Not responsible if you attempt this and the info here if something happens... blah blah blah... we all know that public safety message.
Ok, Just installed my some Koni's this weekend. This is my first attempt to do a DIY with pics so hopefully its helpful.
- It seems like a task to cut the struts and install but actually was quite simple.
- Also did the rears but lost patience with pictures. I will add an important note on the rears that my trial and error may help with.
-Sockets, extensions, wrenches. Primarily 12, 14, 19.
- Torque and impact wrench if you got one.
- Pipe Cutter (for the cleanest cut)
- Jack and Jack stands unless your awesome enough to have a lift.
- Nail Polish (thats right, works great but may piss off your wife)
- Spring compressor (can be rented at autozone, you pay for them and when you return them get a refund) that is their rental program.
After Jacking up the car and taking off the wheel, taking off the front strut starts with removing the 12mm brake line bracket, two 19mm brake disk arm bolts, and 14mm socket, and detaching the clips reference in the picture. I placed a jack under the brake disc, to keep that from falling straight down.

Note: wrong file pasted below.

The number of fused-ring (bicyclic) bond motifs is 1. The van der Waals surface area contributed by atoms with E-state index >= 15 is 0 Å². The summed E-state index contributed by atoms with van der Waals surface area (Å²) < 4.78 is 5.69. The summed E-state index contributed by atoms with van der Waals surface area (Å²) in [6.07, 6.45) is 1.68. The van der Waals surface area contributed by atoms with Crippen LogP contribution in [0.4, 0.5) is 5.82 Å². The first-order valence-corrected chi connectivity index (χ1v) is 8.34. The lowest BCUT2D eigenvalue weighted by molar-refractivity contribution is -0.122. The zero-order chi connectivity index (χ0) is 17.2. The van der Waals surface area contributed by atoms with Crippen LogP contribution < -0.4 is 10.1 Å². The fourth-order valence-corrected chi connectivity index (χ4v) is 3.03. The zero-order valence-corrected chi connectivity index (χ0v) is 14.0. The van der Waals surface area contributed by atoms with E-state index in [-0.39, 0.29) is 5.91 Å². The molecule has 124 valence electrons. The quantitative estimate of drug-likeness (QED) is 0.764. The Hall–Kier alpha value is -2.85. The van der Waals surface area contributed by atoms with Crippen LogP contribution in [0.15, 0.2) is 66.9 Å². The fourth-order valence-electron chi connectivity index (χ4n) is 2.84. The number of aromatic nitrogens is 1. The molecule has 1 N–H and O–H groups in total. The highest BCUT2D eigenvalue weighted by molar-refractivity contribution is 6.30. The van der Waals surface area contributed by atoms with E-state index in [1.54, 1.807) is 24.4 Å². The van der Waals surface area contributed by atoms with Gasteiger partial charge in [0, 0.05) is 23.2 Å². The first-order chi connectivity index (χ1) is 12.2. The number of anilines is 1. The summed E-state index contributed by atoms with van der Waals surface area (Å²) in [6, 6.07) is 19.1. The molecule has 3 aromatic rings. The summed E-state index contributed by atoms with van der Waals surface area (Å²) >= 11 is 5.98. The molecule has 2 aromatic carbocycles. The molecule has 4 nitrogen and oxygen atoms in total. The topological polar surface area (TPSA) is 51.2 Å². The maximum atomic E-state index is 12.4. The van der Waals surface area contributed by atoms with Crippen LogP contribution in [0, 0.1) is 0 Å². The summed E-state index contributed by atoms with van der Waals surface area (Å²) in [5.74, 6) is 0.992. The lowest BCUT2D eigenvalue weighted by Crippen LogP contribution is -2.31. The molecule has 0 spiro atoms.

Now to get to the top end of the strut. First remove the front strut bolt access cover and then remove the 3 bolts and dust cover. I believe the 3 bolts are 14mm but dont recall.
After removing those items, the strut should be able to be removed from the car and the fun stuff begins.
When removing the spring from the strut, its important to mark the original locations of all parts being taken apart. *Warning- I use my wifes nail polish. Its hardens and doesnt wipe off but do this at your own risk. Sleeping on the couch sucks so an alternate can be used.
Use the spring compressors to compress the springs to be able to take off the top hat section of the strut. Caution should be taken when doing this step as they are under load and taking a spring to the face is never a good things. The use of a impact wrench makes this easy. Ive done it without when putting the lowering springs in and its wrenching for days.
To remove the top bolt, you will need an allen wrench and for me a pair or jenky pliers. I had nothing else that would accommodate the allen wrench. Once the bolt is removed, the springs can be removed.
The Konis drop into your stock struts and use them as a housing. This requires the strut to be cut. Instructions are included but you will have to measure the mark on the koni shock and mark that measurement on your stock strut.